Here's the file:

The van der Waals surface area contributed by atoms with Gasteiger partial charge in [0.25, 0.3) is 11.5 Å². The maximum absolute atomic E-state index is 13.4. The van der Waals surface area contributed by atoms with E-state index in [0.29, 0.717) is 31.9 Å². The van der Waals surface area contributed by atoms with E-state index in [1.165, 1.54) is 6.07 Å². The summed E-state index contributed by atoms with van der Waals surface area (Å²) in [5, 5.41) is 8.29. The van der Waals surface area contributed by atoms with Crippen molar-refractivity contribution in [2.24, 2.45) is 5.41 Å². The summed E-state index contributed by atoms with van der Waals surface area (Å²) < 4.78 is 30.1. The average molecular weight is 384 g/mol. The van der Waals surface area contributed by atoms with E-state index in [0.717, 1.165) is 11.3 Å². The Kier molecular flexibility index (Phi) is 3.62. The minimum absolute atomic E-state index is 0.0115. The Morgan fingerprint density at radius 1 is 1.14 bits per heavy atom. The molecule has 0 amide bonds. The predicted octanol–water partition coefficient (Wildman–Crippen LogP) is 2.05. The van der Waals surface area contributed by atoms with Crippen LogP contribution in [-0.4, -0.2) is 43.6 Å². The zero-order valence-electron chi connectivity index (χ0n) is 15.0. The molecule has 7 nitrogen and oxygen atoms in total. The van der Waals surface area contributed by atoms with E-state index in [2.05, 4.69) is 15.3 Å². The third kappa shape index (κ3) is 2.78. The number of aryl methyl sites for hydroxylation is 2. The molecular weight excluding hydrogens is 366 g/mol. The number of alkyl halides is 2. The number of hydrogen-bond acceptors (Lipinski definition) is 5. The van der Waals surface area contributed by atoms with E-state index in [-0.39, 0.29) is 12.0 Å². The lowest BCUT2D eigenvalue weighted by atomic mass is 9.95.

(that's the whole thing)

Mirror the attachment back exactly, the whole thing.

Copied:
The van der Waals surface area contributed by atoms with Gasteiger partial charge in [0.25, 0.3) is 11.5 Å². The maximum absolute atomic E-state index is 13.4. The van der Waals surface area contributed by atoms with E-state index in [0.29, 0.717) is 31.9 Å². The van der Waals surface area contributed by atoms with E-state index in [1.165, 1.54) is 6.07 Å². The summed E-state index contributed by atoms with van der Waals surface area (Å²) in [5, 5.41) is 8.29. The van der Waals surface area contributed by atoms with Crippen molar-refractivity contribution in [2.24, 2.45) is 5.41 Å². The summed E-state index contributed by atoms with van der Waals surface area (Å²) < 4.78 is 30.1. The average molecular weight is 384 g/mol. The van der Waals surface area contributed by atoms with E-state index in [0.717, 1.165) is 11.3 Å². The Kier molecular flexibility index (Phi) is 3.62. The minimum absolute atomic E-state index is 0.0115. The Morgan fingerprint density at radius 1 is 1.14 bits per heavy atom. The molecule has 0 amide bonds. The predicted octanol–water partition coefficient (Wildman–Crippen LogP) is 2.05. The van der Waals surface area contributed by atoms with Crippen LogP contribution in [-0.4, -0.2) is 43.6 Å². The zero-order valence-electron chi connectivity index (χ0n) is 15.0. The molecule has 7 nitrogen and oxygen atoms in total. The van der Waals surface area contributed by atoms with E-state index in [2.05, 4.69) is 15.3 Å². The third kappa shape index (κ3) is 2.78. The number of aryl methyl sites for hydroxylation is 2. The molecular weight excluding hydrogens is 366 g/mol. The number of alkyl halides is 2. The number of hydrogen-bond acceptors (Lipinski definition) is 5. The van der Waals surface area contributed by atoms with E-state index in [-0.39, 0.29) is 12.0 Å². The lowest BCUT2D eigenvalue weighted by atomic mass is 9.95.